Poppy seed-induced positive drug test spurs changes at Lawrence County hospital
A Lawrence County hospital and the county's Children and Youth Services agency agreed to pay $143,500 and change their policies to settle one of two federal “poppy seed” lawsuits filed over a county policy that automatically separated newborns from mothers who tested positive for opiates at delivery.
Elizabeth Mort in April 2010 ate a poppy seed bagel two hours before she went to Jameson Health System, where she tested positive for opiates in the predelivery screening. Based on that result, the county took custody of her daughter.
“I am happy that the changes made by (the agency) and the hospital will prevent similar situations to others in the future,” said Mort, 24, of New Castle.
Lawyers for both sides filed a motion on Tuesday to dismiss the case. Lawyers and spokeswomen for the hospital and county agency couldn't be reached for comment.
Sara Rose, an American Civil Liberties Union lawyer who represented Mort, said one of the most important policy changes is that Jameson Health System will report a positive drug test to Children and Youth Services only when it's based on a test of the infant's meconium, or first bowel movement. In the case of eating poppy seeds, the “opiates” show up in a test of the mother's urine but not in the newborn's meconium, she said.
The hospital also agreed it would talk to parents first about the potential causes of a positive drug test before contacting the county agency.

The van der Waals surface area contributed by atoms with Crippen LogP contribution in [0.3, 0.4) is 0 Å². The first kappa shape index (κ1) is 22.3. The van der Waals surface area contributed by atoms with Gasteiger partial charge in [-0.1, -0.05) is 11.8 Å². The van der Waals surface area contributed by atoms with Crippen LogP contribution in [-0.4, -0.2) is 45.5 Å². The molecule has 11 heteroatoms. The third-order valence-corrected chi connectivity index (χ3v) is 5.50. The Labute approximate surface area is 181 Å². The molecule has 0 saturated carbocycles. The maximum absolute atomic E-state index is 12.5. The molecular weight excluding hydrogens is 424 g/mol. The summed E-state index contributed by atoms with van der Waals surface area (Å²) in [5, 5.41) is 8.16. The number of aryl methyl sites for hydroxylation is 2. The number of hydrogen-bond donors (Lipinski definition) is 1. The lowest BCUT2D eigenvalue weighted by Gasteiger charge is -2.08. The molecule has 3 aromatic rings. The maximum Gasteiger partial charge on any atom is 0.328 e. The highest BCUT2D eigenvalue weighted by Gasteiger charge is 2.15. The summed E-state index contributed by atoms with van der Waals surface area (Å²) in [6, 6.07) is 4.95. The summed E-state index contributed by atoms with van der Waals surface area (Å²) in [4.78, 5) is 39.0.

“As a result of this case, the county agreed to evaluate its procedures to ensure that families had an opportunity to discuss any reason for the test results that come out of Jameson,” said Marie Jones, a lawyer with the agency.
The hospital staff didn't tell Mort and the baby's father that there had been a positive test, so they had no warning when two police officers and two caseworkers knocked on their door the day after they returned home with their daughter, Rose said.
U.S. District Judge David Cercone ruled in pretrial motions in September that the county's policy of separating a mother from her newborn child “without any valid basis for doing so” was an arbitrary use of government power that “shocks the conscience.”
In a separate lawsuit still pending, Eileen Bower of New Castle is suing the county agency and hospital for taking custody of her son for 75 days based on a test result that showed a “trace” of opiates.
Brian Bowling is a staff writer for Trib Total Media. He can be reached at 412-325-4301 or firstname.lastname@example.org.
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